April is Stress Awareness Month, the observance of which began in 1992 to increase public awareness about the causes – and cures – of stress.
For Active Adults, the triggers of stress often accompany even the most eagerly anticipated changes: moving to a new home or city, the introduction of a new family member (through marriage or birth), and retirement, to name a few.
Harvard Medical School experts add to that list medical conditions, changes in physical capabilities, and financial concerns. Medical experts note that, as we age, our bodies respond to stress differently, and we may recover from stress more slowly, posing a greater risk to our overall health.
Risk Factors for Stress in Active Adults
Our sleep cycles change for a variety of reasons: hormonal changes, adjustments to our daily schedules and routines, change of living environment, and more. Since our bodies recover when we sleep, a lack of sleep makes dealing with stress more difficult. And, in a catch-22, lack of sleep is often a cause of stress!
You may have heard that “sitting is the new smoking.” Medical researchers have linked excessive sitting to heart disease, type 2 diabetes, and osteoporosis, but recent studies have also found that people who sit excessively also have a higher risk of anxiety.
The “fight or flight” response to a situation or experience is normal, as is returning to resting heart rate, relaxed muscles, and slower breathing when the threat has passed. Today, however, people are often in a constant state of stress, which leads to ulcers, coronary heart disease, migraine headaches, diabetes, and a repressed immune system.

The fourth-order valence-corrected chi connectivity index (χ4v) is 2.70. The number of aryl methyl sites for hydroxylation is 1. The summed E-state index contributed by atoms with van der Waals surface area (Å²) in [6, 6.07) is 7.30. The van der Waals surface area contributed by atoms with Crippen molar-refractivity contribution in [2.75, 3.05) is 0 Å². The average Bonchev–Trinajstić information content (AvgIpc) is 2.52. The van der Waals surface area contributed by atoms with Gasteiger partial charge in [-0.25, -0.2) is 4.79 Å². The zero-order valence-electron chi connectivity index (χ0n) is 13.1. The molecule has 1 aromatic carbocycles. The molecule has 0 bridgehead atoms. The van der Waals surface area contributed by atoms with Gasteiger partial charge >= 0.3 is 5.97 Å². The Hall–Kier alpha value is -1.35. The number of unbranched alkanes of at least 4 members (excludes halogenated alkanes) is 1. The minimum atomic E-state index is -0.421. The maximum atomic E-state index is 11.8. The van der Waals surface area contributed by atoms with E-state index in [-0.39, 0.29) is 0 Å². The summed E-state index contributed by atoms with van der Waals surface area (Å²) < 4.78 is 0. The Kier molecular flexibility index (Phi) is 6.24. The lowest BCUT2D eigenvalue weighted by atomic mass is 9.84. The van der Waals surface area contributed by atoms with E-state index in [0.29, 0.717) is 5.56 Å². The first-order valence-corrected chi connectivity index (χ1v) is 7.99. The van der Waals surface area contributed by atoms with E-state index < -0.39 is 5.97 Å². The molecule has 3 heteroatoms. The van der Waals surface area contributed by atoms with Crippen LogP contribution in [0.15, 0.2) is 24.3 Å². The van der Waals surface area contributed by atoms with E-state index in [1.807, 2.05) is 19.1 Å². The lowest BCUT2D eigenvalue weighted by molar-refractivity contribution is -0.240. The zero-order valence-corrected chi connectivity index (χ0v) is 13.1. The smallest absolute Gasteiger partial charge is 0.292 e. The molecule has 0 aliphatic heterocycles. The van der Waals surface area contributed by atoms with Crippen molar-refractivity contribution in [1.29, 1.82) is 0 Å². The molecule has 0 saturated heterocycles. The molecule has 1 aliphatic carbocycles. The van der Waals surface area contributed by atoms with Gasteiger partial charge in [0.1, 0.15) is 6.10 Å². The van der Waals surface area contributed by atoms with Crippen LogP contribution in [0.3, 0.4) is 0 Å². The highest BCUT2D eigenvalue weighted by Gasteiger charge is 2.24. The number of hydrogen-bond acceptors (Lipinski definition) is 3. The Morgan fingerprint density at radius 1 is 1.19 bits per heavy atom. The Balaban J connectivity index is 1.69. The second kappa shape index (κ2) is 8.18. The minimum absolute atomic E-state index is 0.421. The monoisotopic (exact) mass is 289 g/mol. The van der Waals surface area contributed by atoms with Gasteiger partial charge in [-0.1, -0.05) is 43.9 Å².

As much as we’ve looked forward to this milestone, retirement represents a major change to our lifestyle, schedule, routines, and more. If our identity has been based in what we do for a living, retirement represents the need to reinvent who we are, and that means figuring out what we want to do with the “next chapter” of our lives, which is nothing short of stressful.
To combat stress in retirement, experts recommend pursuing a hobby or interest that will help preserve (or reinvent) your self-identity, developing or maintaining an active lifestyle, keeping a regular sleep schedule, and visiting a medical professional to establish a baseline to which your health can be measured over time.
In addition, seek out the company of others with similar life-stage experiences, with whom to cultivate friendships and pursue hobbies and interests.
At Windsong, each community is designed to appeal to Active Adults who are retired or nearing retirement, whose interests include outdoor activities such as walking and gardening, and who enjoy the sense of community that includes a luxury ranch-style home located near shopping, dining, and entertainment venues.
Welcome to Windsong, Where Life’s A Breeze!